Semin Plast Surg 2020; 34(02): 114-119
DOI: 10.1055/s-0040-1709143
Review Article
Thieme Medical Publishers 333 Seventh Avenue, New York, NY 10001, USA.

Prosthetic Reconstruction of the Maxilla and Palate

Christopher Pool
1  Department of Otolaryngology, Penn State Health Milton S. Hershey Medical Center, Hershey, Pennsylvania
,
Tom Shokri
1  Department of Otolaryngology, Penn State Health Milton S. Hershey Medical Center, Hershey, Pennsylvania
,
Aurora Vincent
2  Otolaryngology and Facial Plastic Surgery Associates, Fort Worth, Texas
,
Weitao Wang
2  Otolaryngology and Facial Plastic Surgery Associates, Fort Worth, Texas
,
Sameep Kadakia
3  Department of Plastic and Reconstructive Surgery, Wright State University, Dayton, Ohio
,
Yadranko Ducic
2  Otolaryngology and Facial Plastic Surgery Associates, Fort Worth, Texas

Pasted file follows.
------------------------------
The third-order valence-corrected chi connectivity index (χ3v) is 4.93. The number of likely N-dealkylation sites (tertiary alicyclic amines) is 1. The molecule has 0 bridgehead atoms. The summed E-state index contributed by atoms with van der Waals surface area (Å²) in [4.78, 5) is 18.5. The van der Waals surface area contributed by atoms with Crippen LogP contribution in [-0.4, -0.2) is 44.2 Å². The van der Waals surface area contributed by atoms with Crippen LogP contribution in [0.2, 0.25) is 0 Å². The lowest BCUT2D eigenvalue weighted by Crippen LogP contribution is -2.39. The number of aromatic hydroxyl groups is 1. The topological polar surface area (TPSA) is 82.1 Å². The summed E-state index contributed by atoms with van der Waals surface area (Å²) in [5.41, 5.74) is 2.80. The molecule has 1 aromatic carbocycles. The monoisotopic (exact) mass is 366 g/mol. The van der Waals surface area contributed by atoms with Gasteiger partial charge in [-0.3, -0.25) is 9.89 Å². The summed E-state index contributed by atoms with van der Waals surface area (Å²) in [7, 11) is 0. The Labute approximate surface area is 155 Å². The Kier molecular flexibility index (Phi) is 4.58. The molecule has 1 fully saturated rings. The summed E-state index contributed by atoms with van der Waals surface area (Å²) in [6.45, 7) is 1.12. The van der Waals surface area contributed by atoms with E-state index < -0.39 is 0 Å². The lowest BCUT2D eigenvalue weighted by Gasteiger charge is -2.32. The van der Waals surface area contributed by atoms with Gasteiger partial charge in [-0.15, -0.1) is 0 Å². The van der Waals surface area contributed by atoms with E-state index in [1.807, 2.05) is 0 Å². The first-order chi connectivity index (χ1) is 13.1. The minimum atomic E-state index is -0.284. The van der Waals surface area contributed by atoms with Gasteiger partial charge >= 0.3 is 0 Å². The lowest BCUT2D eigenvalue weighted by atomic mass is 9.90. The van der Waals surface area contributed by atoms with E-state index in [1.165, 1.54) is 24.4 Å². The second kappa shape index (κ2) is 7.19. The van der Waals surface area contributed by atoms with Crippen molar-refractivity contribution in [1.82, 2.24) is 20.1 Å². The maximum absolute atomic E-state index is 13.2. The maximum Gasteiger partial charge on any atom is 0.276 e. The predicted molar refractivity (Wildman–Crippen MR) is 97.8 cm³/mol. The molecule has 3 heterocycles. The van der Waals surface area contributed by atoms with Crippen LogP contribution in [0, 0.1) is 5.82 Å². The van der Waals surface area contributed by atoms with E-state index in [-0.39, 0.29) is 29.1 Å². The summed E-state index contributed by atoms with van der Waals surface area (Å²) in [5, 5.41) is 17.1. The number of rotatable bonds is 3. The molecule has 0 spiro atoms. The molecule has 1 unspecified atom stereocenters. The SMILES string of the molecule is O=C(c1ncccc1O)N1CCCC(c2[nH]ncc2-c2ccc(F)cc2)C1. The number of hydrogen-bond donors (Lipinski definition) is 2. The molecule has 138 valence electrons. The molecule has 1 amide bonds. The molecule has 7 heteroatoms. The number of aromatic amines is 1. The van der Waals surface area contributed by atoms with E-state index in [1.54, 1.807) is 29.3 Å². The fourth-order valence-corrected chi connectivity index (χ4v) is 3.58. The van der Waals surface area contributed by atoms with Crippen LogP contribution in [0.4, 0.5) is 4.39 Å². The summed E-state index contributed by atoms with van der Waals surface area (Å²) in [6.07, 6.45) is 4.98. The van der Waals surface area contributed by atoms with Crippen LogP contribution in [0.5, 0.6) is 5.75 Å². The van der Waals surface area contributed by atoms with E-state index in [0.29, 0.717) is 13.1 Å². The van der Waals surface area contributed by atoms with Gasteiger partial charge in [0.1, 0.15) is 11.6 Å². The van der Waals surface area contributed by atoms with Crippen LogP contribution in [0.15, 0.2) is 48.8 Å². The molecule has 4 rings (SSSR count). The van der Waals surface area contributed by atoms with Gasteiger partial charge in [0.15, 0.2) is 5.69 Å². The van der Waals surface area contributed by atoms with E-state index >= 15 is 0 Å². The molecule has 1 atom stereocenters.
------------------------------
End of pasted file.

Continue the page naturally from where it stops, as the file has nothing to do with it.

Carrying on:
› Author Affiliations
Further Information

Publication History

Publication Date:
06 May 2020 (online)

Abstract

Maxillary defects commonly present following surgical resection of oncologic processes. The use of rotational and free flaps has largely replaced the use of prosthetic options for hard palate and maxillary reconstruction, but prostheses remain a useful tool. Prosthetic devices may be invaluable in patients considered poor candidates for surgical reconstruction secondary to poor vascularity, need for postoperative radiation, or medical comorbidities that place them at high risk for healing following reconstruction. Obturators may also be considered over soft tissue options if oncologic surveillance via direct visualization of the surgical site is warranted.